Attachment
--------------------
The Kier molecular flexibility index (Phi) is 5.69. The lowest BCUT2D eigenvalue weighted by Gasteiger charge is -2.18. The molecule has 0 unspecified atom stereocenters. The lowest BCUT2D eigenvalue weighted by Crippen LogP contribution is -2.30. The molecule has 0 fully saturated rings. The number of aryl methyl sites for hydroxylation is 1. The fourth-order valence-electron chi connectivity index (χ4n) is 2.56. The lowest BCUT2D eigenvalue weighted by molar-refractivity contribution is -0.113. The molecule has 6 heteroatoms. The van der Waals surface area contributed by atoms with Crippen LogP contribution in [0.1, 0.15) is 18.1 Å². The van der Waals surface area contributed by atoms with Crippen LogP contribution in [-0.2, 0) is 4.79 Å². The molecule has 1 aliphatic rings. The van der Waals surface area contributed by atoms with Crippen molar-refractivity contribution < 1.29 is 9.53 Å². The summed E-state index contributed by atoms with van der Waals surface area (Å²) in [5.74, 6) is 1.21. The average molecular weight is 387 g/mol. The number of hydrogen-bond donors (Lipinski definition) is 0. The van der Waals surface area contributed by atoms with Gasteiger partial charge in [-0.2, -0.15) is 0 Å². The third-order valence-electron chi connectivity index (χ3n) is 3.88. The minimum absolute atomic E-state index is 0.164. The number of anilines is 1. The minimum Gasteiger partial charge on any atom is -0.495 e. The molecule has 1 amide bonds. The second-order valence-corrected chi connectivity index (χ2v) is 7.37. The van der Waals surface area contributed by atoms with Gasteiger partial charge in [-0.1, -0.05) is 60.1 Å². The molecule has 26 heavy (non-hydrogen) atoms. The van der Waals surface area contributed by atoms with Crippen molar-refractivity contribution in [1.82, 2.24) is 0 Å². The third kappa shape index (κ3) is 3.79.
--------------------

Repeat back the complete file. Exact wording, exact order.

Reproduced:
The Kier molecular flexibility index (Phi) is 5.69. The lowest BCUT2D eigenvalue weighted by Gasteiger charge is -2.18. The molecule has 0 unspecified atom stereocenters. The lowest BCUT2D eigenvalue weighted by Crippen LogP contribution is -2.30. The molecule has 0 fully saturated rings. The number of aryl methyl sites for hydroxylation is 1. The fourth-order valence-electron chi connectivity index (χ4n) is 2.56. The lowest BCUT2D eigenvalue weighted by molar-refractivity contribution is -0.113. The molecule has 6 heteroatoms. The van der Waals surface area contributed by atoms with Crippen LogP contribution in [0.1, 0.15) is 18.1 Å². The van der Waals surface area contributed by atoms with Crippen LogP contribution in [-0.2, 0) is 4.79 Å². The molecule has 1 aliphatic rings. The van der Waals surface area contributed by atoms with Crippen molar-refractivity contribution < 1.29 is 9.53 Å². The summed E-state index contributed by atoms with van der Waals surface area (Å²) in [5.74, 6) is 1.21. The average molecular weight is 387 g/mol. The number of hydrogen-bond donors (Lipinski definition) is 0. The van der Waals surface area contributed by atoms with Gasteiger partial charge in [-0.2, -0.15) is 0 Å². The third-order valence-electron chi connectivity index (χ3n) is 3.88. The minimum absolute atomic E-state index is 0.164. The number of anilines is 1. The minimum Gasteiger partial charge on any atom is -0.495 e. The molecule has 1 amide bonds. The second-order valence-corrected chi connectivity index (χ2v) is 7.37. The van der Waals surface area contributed by atoms with Gasteiger partial charge in [-0.1, -0.05) is 60.1 Å². The molecule has 26 heavy (non-hydrogen) atoms. The van der Waals surface area contributed by atoms with Crippen molar-refractivity contribution in [1.82, 2.24) is 0 Å². The third kappa shape index (κ3) is 3.79.